1992

Shakespeare Electronic Conference, Vol. 3, No. 363. Thursday, 10 December 1992.
 
(1)     From:   Ronald Dwelle <This email address is being protected from spambots. You need JavaScript enabled to view it.>
        Date:   Thursday, 10 Dec 92 08:39:14 EST
        Subj:   SHK 3.0361  Shakespeare as Himself
 
(2)     From:   Rasa Hollender <This email address is being protected from spambots. You need JavaScript enabled to view it.>
        Date:   Thursday, 10 Dec 1992 14:02 EST
        Subj:   Re: SHK 3.0361  Shakespeare as Himself
 
(3)     From:   John Cox <This email address is being protected from spambots. You need JavaScript enabled to view it.>
        Date:   Thursday, 10 Dec 1992 15:17 EST
        Subj:   Re: SHK 3.0361  Shakespeare as Himself
 
(1)---------------------------------------------------------------------------
From:           Ronald Dwelle <This email address is being protected from spambots. You need JavaScript enabled to view it.>
Date:           Thursday, 10 Dec 92 08:39:14 EST
Subject: Shakespeare as Himself
Comment:        SHK 3.0361  Shakespeare as Himself
 
          I think it's fair to say that Shakespeare never speaks in
          his own voice. Or perhaps he always speaks in his multiple
          voices.
 
          Ron Dwelle (This email address is being protected from spambots. You need JavaScript enabled to view it. at Internet)
 
(2)---------------------------------------------------------------------------
From:           Rasa Hollender <This email address is being protected from spambots. You need JavaScript enabled to view it.>
Date:           Thursday, 10 Dec 1992 14:02 EST
Subject: 3.0361  Shakespeare as Himself
Comment:        Re: SHK 3.0361  Shakespeare as Himself
 
In answer to Carian Mathwig's question about Shakespeare's speaking in
his own voice: in *Winter's Tale*, Act 4.1.1-32, it seems that Shakespeare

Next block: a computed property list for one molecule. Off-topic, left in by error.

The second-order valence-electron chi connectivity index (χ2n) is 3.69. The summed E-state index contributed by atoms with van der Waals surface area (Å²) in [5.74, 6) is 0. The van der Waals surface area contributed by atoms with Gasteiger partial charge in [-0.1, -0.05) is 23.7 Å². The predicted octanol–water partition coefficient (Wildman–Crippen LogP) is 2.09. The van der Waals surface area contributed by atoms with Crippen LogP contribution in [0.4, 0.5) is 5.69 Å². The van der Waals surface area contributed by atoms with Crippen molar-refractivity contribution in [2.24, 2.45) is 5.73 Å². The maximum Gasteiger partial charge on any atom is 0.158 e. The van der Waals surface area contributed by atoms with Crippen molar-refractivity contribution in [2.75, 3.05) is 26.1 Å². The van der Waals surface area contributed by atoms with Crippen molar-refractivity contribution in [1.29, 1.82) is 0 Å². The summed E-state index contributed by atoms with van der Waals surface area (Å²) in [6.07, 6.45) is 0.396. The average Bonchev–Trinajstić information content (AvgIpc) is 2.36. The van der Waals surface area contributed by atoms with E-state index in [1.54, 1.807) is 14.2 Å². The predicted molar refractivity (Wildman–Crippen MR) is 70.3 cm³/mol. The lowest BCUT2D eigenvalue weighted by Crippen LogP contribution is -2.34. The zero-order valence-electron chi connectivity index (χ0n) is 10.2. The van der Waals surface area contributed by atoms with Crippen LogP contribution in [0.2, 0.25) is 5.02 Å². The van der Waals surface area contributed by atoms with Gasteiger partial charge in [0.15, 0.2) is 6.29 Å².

is speaking through the Chorus to his contemporary critics, who, during this
neo-classical genre of writing, criticized Shakespeare's lack of unity
of time, specifically in the *Winter's Tale*.
 
*Winter's Tale* takes place over a time period of 16 years, obviously
not following the neoclassical ideal of unity of time.
 
The chorus says in his lines :
 
        Now take upon me [the playwright can be substituted here], in the name
        of Time,
        To use my wings.  Impute it not a crime
        To me or my swift passage, that I slide
        O'er sixteen years and leave growth untried
        Of that wide gap, since it is in my power [as the playwright]
        To o'erthrow law [neo-classical ideal] and in one self-born hour
        To plant and o'erwhelm custom. . . .
        etc. and he goes on . . .
 
Picking apart this passage, evidence is found supporting that this
is Shakespeare commenting to the audience.
 
Also, Puck's ending speech in *Midsummer's*  can also be Shakespeare's
voice directing comment to the audience.
 
Also, in *Tempest*, though I don't know what lines, someone comments about
how these events in the play happened over a span of three hours (the
running time of the play), and perhaps this is Shakespear's blatant way of
saying "o.k. THIS time I followed unity of time, so HA!"
 
I can expand more if you wish.....
 
Rasa Hollender
This email address is being protected from spambots. You need JavaScript enabled to view it.
 
(3)--------------------------------------------------------------------------
From:           John Cox <This email address is being protected from spambots. You need JavaScript enabled to view it.>
Date:           Thursday, 10 Dec 1992 15:17 EST
Subject: 3.0361  Shakespeare as Himself
Comment:        Re: SHK 3.0361  Shakespeare as Himself
 
The most compelling evidence for Shakespeare speaking as himself is the
Chorus of Time at the beginning of Act 4 in *The Winter's Tale*.  The first
person singular applies both to time and the playwright, especially if one
considers the way Shakespeare combines both medieval dramatic tradition and
neo-classical demands for sophistication and coherence.  David Young has a
nice explication of the speech in *The Heart's Forest*.
 
John Cox

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